I will improve the relationship in order to create a new front. I say Por Nuestra Tierra is the name of the front that I am proposing, a new front created by the governments of Canada, Mexico and the United States in order to promote investment and infrastructure for poor people in all of those regions that are expelling more migrants to the U.S.
For me, the lesson is really clear. It is more effective, in order to reduce migration, to build one kilometer of one highway in Guanajuato, than ten kilometers of the wall [in] Texas or Arizona.
KOFMAN: Do you support U.S. plans to build a wall?
CALDERÓN: No, because that is not the solution for immigration. The solution is to create jobs in Mexico and to establish relationships in order to promote the development of the country. It is a social and economic phenomenon and we need to work in that order, but I do not believe in walls.
KOFMAN: Do you support the president's plan to offer illegal workers -- Mexicans and other Latin Americans -- a path to legitimate residency in the United States?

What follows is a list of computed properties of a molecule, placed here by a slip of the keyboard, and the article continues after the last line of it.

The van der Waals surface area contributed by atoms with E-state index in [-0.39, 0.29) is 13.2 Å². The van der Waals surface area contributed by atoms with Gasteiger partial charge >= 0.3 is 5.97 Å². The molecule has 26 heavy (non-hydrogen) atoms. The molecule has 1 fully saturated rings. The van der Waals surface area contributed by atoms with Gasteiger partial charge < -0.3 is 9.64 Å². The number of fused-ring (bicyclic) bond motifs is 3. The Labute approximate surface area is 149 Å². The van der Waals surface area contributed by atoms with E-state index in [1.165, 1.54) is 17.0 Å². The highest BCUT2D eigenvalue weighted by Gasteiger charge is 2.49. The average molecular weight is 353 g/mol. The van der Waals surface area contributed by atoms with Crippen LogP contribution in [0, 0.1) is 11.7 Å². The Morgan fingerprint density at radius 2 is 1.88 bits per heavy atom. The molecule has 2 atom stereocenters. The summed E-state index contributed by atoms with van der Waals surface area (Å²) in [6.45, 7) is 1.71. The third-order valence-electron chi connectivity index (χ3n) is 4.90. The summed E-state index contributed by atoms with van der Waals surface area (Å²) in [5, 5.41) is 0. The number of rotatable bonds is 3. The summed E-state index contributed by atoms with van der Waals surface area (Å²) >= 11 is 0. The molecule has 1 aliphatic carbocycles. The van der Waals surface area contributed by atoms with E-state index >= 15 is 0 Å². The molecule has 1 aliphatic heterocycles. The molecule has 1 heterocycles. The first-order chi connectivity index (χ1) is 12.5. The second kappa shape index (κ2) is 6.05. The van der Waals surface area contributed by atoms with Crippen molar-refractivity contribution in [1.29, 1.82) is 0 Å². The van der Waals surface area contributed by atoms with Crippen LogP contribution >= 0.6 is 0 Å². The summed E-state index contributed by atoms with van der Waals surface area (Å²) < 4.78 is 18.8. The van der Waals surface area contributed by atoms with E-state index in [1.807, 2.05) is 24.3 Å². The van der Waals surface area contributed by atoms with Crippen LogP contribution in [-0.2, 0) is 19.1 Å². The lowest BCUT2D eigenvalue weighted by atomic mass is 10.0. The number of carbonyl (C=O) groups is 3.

CALDERÓN: I know there is a big discussion and an amazing conflict of perceptions in American society and the American Congress. I know that. Of course, I am thinking about Mexican families. I came from Michoacan and I know how much suffering a wife goes through who has a husband who she may never see again. I know how much children suffer who will never see their father again. I think that migration is a social and economic problem that we need to solve [in] both countries and the best way to solve this is to create jobs for Mexico, and I will be "the president of jobs" in Mexico and will help the U.S. and [its] citizens in order to create jobs in Mexico.
KOFMAN: Do you think that if the United States does build this wall along the U.S.-Mexican border, it will stop illegal immigration?
CALDERÓN: I don't think so. I think that could increase tension and insecurity at the border. At the same time, I really do believe that in the middle of two big countries, there should not be walls.